Show Less
Restricted access

Old Jewish Commentaries on «The Song of Songs» II

The Two Commentaries of Tanchum Yerushalmi- Text and translation


Joseph Alobaidi

This book contains two commentaries on The Song of Songs by Tanchum Yerushalmi (c. 1220-1291), one of the best representatives of rational exegesis in the Middle Eastern rabbinical school of thought. His in depth knowledge of the Bible as well as his acquaintance with Greek philosophy, added to familiarity with his own Jewish tradition allowed him to write rich biblical commentaries. In so doing he showed himself as a worthy disciple of Saadia Gaon, Hai and Ibn Janah whom he mentions in his commentary on The Song of Songs. The extent of his knowledge can easily be seen in both his philological and philosophical commentaries on one of the most intriguing books of the Bible.
Show Summary Details
Restricted access

Chapter 5




I came to my garden, o my sister, o bride, I have gathered my myrrh with my spice, I have eaten my honey with my sweet,1 I drank my wine with my milk. Eat, o my friends, Drink and become inebriated, o beloved.2

[The expression]: I came to my garden, o my sister, o bride (Song 5:1) [means] “the attention you have paid reached me and I came to your banquet, ate of its fruit and enjoyed its delights. Such is my wish for each one engaged in this way, loving such food, such wine and entering in a similar place: Eat, o my friends, drink and become inebriated, o beloved (Song 5:1).” Concerning his expression: I have gathered my myrrh (Song 5:1) we have already explained that myrrh is [a word] designating both: The musk and a fragrant plant. Here, it designates a plant, given his expression: … I have gathered (Song 5:1), since it is only the plan fruit that could be gathered. Another particular reason [for considering myrrh as plant] is that he appends it to spices: I have gathered my myrrh with my spice (Song 5:1). It may be added that it is a description of the spices, mentioned first. What he means is that perfume [from the spices] is equal in fragrance to the aroma from the musk. Another opinion: He applied [the verb] “to gather” to musk as a figure...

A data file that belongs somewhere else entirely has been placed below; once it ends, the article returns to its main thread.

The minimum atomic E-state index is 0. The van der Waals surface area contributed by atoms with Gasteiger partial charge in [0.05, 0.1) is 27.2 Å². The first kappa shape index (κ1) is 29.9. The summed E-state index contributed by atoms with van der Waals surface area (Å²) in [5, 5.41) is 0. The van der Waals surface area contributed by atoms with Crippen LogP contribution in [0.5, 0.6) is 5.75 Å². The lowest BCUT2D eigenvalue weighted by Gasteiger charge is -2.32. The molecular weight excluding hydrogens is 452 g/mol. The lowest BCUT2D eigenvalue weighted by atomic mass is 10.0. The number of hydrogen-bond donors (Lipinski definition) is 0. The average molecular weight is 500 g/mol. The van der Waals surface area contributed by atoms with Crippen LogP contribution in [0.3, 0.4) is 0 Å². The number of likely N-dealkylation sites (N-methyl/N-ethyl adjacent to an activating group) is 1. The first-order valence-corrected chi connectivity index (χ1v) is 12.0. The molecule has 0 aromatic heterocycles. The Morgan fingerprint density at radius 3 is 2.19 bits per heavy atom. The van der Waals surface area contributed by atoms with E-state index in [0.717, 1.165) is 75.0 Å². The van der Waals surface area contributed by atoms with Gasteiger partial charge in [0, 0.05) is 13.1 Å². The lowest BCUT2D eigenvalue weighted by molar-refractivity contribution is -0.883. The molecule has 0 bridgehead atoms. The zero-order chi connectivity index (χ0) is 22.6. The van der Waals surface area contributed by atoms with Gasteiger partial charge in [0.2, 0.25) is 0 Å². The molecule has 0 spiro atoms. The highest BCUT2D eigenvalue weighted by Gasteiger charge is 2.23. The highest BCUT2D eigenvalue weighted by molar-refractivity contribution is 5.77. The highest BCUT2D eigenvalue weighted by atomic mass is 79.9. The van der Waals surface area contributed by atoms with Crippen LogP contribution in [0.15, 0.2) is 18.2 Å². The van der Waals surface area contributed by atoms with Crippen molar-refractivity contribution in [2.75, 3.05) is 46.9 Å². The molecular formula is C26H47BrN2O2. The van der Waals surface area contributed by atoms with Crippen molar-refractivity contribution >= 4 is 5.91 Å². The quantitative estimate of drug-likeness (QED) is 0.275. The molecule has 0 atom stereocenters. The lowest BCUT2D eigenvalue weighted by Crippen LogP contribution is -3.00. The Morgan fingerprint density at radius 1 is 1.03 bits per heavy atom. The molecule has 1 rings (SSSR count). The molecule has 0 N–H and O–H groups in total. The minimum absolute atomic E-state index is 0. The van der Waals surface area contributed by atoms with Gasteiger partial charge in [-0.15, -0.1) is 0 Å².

You are not authenticated to view the full text of this chapter or article.

This site requires a subscription or purchase to access the full text of books or journals.

Do you have any questions? Contact us.

Or login to access all content.